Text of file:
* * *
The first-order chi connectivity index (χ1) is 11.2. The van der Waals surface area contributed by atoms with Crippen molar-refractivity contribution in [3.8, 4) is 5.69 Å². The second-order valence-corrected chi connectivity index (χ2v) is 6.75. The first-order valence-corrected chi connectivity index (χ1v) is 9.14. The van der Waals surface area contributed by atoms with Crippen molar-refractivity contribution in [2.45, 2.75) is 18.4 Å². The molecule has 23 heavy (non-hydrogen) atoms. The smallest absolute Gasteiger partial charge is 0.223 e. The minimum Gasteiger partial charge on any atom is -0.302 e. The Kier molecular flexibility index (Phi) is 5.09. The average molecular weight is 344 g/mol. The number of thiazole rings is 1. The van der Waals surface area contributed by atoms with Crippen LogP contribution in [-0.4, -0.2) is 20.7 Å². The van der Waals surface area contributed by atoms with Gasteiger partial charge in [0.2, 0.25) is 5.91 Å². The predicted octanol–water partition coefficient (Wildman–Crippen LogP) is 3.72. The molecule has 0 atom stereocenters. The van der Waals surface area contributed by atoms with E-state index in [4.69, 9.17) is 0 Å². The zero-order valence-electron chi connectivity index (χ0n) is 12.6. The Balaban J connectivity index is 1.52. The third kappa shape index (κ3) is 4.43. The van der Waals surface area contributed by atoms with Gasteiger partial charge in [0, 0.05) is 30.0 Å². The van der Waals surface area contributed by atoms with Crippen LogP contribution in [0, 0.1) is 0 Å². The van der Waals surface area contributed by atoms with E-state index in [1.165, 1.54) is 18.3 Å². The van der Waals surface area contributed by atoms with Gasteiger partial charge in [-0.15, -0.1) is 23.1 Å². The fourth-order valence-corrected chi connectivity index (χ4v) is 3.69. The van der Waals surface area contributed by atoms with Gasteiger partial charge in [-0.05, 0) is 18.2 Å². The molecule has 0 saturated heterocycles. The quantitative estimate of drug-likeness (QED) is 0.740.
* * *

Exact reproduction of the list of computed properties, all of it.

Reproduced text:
The first-order chi connectivity index (χ1) is 11.2. The van der Waals surface area contributed by atoms with Crippen molar-refractivity contribution in [3.8, 4) is 5.69 Å². The second-order valence-corrected chi connectivity index (χ2v) is 6.75. The first-order valence-corrected chi connectivity index (χ1v) is 9.14. The van der Waals surface area contributed by atoms with Crippen molar-refractivity contribution in [2.45, 2.75) is 18.4 Å². The molecule has 23 heavy (non-hydrogen) atoms. The smallest absolute Gasteiger partial charge is 0.223 e. The minimum Gasteiger partial charge on any atom is -0.302 e. The Kier molecular flexibility index (Phi) is 5.09. The average molecular weight is 344 g/mol. The number of thiazole rings is 1. The van der Waals surface area contributed by atoms with Crippen LogP contribution in [-0.4, -0.2) is 20.7 Å². The van der Waals surface area contributed by atoms with Gasteiger partial charge in [0.2, 0.25) is 5.91 Å². The predicted octanol–water partition coefficient (Wildman–Crippen LogP) is 3.72. The molecule has 0 atom stereocenters. The van der Waals surface area contributed by atoms with E-state index in [4.69, 9.17) is 0 Å². The zero-order valence-electron chi connectivity index (χ0n) is 12.6. The Balaban J connectivity index is 1.52. The third kappa shape index (κ3) is 4.43. The van der Waals surface area contributed by atoms with Gasteiger partial charge in [0, 0.05) is 30.0 Å². The van der Waals surface area contributed by atoms with Crippen LogP contribution in [0, 0.1) is 0 Å². The van der Waals surface area contributed by atoms with E-state index in [1.165, 1.54) is 18.3 Å². The van der Waals surface area contributed by atoms with Gasteiger partial charge in [-0.15, -0.1) is 23.1 Å². The fourth-order valence-corrected chi connectivity index (χ4v) is 3.69. The van der Waals surface area contributed by atoms with Gasteiger partial charge in [-0.05, 0) is 18.2 Å². The molecule has 0 saturated heterocycles. The quantitative estimate of drug-likeness (QED) is 0.740.